Sweep Dreams

Rochester Sweeps’ Festival is a celebration of the coming of spring, and as May Day was also the traditional holiday for chimney sweeps or Climbing Boys as they were officially known, the two aspects have combined to produce a unique event. This poem looks at the risks chimney boys took and  awakens us to our local history that is still alive all around us. In Faversham, my local café (Jittermugs) and hairdressers (Rosie’s) and pub (The Chimney Boy, but now renamed The Limes recently) all boast big central chimneys, prompting storytelling to my children. Many of the cottages in my village have huge old chimneys and often the  sweep’s vans come trundling down Faversham Road. The Faversham Hop Festival in 2015 will feature a fabulous band called ‘The Chimney Boys’. You can listen to them on You Tube. The poem itself is formatted  to give some sense of being in the centre of something long and narrow like a chimney but also representing the monument at the end of the poem.

Bristling with impish impatience you were.

Spiky with hope, ashen with annoyance.

 Puffed with churling fury, weeping, moping.

‘You shall go to the dance, when you’ve swept.’

Chimneys stand: black cigars, smoking, you stood

painting the river, mixed soot with black tea.

Ebb and flow, the motion of your brushes

circling the river rushes. Past, it was …

so long ago, my great grandfather said,

 ‘Sweep cinders till dawn.Tommorrow you’ll play.’

Stick beats a path ahead of you, chasing

smoke. Chasing hope. Brush ‘n’ you fuse as sinew.

You dance the tornado, tease tight corners.

A poke and a turn, never burn. Slick flick

of wrist, sooty mists, foot misses, fire hisses,

screams, broken dreams. Deathly confetti

tumbles down. Limbs: tangled spaghetti. Eyes:

spangled and wet. He: splayed on the slate hearth,

never to dance again. Yet today…

today you dance: you dance in a land where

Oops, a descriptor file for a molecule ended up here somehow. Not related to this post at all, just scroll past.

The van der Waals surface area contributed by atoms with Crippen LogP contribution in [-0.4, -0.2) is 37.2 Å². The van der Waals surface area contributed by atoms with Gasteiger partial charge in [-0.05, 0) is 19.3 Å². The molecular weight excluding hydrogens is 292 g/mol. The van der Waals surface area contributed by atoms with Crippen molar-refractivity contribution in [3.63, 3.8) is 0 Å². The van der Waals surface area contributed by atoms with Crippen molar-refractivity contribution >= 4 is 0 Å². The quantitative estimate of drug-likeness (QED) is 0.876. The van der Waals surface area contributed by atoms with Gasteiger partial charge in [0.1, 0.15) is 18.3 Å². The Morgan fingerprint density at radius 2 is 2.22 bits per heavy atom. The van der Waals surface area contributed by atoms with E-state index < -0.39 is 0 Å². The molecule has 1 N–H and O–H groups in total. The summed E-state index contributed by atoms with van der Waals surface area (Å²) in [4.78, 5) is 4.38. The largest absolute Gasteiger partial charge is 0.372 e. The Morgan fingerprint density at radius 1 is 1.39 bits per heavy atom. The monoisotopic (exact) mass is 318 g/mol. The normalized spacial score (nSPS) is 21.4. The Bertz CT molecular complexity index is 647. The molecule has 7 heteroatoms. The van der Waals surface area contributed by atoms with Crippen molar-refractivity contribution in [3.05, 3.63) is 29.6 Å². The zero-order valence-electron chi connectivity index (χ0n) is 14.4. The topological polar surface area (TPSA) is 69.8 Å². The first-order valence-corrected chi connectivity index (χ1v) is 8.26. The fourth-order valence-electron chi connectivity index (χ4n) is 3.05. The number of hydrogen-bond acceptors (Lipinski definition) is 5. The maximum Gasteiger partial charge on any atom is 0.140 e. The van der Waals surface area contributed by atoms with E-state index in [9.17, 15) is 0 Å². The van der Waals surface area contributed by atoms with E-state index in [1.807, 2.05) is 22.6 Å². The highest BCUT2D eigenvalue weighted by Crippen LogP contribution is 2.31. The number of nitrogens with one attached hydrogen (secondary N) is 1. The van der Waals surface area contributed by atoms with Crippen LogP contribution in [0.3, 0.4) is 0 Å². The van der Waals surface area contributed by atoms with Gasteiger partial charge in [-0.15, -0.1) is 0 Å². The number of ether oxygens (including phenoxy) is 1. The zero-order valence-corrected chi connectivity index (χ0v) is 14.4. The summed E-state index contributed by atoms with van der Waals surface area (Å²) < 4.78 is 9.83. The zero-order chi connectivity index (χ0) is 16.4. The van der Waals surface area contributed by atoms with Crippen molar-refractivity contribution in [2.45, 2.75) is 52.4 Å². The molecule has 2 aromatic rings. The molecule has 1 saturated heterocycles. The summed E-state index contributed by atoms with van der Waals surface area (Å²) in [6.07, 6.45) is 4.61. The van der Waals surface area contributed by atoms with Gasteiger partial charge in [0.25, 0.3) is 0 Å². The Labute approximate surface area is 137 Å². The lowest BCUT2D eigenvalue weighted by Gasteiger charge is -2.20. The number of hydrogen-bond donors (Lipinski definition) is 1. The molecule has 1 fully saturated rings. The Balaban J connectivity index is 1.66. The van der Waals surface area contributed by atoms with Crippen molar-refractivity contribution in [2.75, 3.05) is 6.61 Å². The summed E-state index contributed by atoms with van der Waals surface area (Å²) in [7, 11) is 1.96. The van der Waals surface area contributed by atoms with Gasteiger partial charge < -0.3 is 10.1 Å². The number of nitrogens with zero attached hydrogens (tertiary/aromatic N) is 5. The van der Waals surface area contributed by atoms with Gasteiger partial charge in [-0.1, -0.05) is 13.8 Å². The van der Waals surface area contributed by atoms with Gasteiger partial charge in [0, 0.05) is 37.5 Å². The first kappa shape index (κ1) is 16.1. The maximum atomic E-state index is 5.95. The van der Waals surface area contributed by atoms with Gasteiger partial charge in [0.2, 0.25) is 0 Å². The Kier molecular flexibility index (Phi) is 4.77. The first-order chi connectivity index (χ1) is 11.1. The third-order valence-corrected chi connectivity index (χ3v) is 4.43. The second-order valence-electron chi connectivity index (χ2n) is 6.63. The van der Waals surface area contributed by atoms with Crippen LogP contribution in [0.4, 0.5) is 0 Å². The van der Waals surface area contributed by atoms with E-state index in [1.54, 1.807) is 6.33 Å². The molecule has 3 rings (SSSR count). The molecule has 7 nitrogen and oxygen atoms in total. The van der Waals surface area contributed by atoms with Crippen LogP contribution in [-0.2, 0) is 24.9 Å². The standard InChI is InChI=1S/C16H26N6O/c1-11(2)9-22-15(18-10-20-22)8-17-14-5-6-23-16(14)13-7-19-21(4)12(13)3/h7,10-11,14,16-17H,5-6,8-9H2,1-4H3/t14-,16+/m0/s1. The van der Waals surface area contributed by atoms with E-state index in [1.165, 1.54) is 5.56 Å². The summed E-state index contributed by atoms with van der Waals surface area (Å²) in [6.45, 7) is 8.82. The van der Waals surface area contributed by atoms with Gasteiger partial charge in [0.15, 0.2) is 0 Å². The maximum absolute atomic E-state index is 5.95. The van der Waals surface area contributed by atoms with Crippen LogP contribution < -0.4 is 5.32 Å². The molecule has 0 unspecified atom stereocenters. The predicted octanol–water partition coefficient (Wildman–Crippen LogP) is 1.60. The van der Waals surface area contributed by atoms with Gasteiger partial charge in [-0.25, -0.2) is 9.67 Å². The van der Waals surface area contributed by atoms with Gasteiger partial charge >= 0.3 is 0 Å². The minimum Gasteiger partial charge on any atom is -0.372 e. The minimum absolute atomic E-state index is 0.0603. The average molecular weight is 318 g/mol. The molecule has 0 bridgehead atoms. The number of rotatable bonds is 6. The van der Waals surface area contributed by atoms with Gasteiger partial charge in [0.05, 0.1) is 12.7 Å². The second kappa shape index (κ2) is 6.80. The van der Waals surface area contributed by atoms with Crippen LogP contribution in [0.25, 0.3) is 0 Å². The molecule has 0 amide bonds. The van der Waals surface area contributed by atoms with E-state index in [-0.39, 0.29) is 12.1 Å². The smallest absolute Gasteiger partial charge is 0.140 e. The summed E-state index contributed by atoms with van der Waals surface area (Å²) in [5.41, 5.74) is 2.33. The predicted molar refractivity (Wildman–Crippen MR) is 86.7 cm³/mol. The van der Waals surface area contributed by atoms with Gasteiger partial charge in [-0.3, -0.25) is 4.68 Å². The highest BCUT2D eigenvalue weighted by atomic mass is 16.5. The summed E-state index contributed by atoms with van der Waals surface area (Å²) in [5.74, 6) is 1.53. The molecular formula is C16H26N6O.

a boy is free. Where there is liberty,

weekends, minimum wage, radiators

and rights. I saw you in the deft twirl of

feathery brushes, in the fleeting folds

of swishing shirts, in the twist of long poles,

in the lithe live limbs, in the flash fuse of

joy. Jaunting by the crooked house, cheeks blush

below brush of black, brooms sharply aloft

like umbrellas poppin’ virgin clouds. I

smelt you in the smoky barbeques and crackling

chestnuts. Burning burgers piled on carts, warmed

Rochester flagstones. I heard your shoes like

flint on metal on the grating. I saw

you in the sooted faces, in the pompous bumble.

Humble beseeching me from the hearth, call

from river rill, saw your dry, black, bone dust,

married with soot. Smoothed you in my hands,

held you aloft as a baby bird. Song

of the sweep you whispered to me, I want

a day, to dance, to play. Away, far over

the Medway I released you. Swirled with the

ribbon, streaming, eyes sore from soot, the wind

brushed back in my face. Upstream, I watched you

circle chimney pots, cannon through castle

battlements. Skeet and reel around fluttering

flags. Sweep through the keep. Up to the sky. Blew

the cheery breeze, stirred up sweeps to hold fast

their caps. Some felt you brush against them. Gave

sweeping salute to the up-sweep of your

wings. Air ‘n’ you fuse as new, giving suit to

kissing clouds. Saw you in the forget me

not sky. In lemonade smiles of children.

In cathedral garden: the monument,

‘Buzz Dye, A brush with life.’ Painted your name:

hot soot sweat streaked from my face stirred with

sweet, strong, black tea. A song … then you were gone.